The coalition government has announced that it will stop all payments to Child Trust Funds in a bid to save £320m as part of £6bn of cuts aimed at tackling Britain’s deficit.
Payments into these schemes will drop from August 1 when the money children receive at birth will fall from £250 to £50. For children from lower income households the money will fall from £500 to £100.
The Treasury said it would continue to make additional contributions to disabled children this year, but from 2011/12 the money would be redirected to provide respite care for them. All payments into CTFs will be stopped from the beginning of 2011.
The schemes were introduced by the previous government to encourage parents to save for their children. They were launched for children born on or after September 1 2002, and as well as receiving the Government vouchers, parents, friends and relatives were able to save up to £1,200 a year into the funds.
However, the scheme failed to be as successful as first hoped in encouraging parents to save with a quarter of new parents failing to open an account for their child in the first four years of the scheme.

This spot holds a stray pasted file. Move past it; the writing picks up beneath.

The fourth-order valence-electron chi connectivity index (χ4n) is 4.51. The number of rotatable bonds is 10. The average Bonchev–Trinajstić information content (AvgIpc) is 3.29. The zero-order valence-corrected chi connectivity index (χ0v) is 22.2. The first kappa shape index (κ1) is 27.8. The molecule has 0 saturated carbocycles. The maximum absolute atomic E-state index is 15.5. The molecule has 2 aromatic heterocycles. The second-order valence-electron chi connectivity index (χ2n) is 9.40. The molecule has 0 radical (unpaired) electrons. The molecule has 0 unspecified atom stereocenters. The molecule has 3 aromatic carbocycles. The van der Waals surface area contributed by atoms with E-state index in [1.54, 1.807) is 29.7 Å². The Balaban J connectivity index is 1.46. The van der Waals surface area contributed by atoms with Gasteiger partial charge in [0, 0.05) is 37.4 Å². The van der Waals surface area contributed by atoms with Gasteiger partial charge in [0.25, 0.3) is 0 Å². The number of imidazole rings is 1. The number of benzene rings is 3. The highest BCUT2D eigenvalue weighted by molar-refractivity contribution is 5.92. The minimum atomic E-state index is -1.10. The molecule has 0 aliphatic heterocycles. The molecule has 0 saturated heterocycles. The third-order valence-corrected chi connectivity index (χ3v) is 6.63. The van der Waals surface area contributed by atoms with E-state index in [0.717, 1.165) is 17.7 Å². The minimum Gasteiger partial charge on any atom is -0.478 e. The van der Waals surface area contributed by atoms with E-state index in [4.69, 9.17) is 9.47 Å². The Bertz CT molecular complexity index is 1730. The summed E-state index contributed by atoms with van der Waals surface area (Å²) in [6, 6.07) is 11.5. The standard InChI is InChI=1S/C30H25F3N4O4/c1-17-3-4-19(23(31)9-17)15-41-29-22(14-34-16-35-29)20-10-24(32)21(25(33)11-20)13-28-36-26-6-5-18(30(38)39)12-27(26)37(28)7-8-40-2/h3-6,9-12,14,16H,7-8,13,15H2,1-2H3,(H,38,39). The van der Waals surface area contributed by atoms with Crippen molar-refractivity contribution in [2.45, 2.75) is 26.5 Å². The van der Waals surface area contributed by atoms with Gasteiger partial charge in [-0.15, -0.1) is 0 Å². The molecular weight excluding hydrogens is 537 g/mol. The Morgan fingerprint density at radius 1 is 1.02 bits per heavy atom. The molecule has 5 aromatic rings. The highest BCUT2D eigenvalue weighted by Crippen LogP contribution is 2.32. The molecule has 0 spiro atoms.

Chancellor George Osborne and his Liberal Democrat deputy at the Treasury, David Laws made the announcement. Mr Laws said it was a “deception” to suggest young people were being made richer by the scheme.
He said: “I know that this will be a disappointment to some parents but we need to be honest about what we are doing. By ending payments into this scheme, we will also save the £5m annual cost of administering it.”
But Martin Shaw, chief executive of the Association of Financial Mutuals, said: “Not only does it send out a message that the current government is uninterested in incentivising families to save for their children and is at odds with the Conservatives commitment to restoring our saving culture, but it also takes away a valuable educational tool for children who are learning about the importance of saving money.
“The Government is banking on the fact that the 4m plus existing policy holders of CTFs are under seven years old and it is unlikely to cost votes but what they are forgetting is without the CTF or an adequate replacement, many families will struggle to provide their children with the financial support they need once they begin to reach adulthood.”
He also made the point that the decision to scrap CTFs would “seriously affect the businesses of companies whose prime objective is to act as a vehicle to help children save and hundreds of jobs across the mutual sector will be a direct casualty.”
Andrew Hagger, of financial website Moneynet, said: “It is a short sighted decision to axe a savings scheme that would have given a vital financial boost to the next generation.”
He has calculated that by saving £22.50 per month on top of the two £250 payments from the state, a Child Trust Fund with growth at 4 per cent would have been worth £7,964.70 by the time a child reached 18 years of age.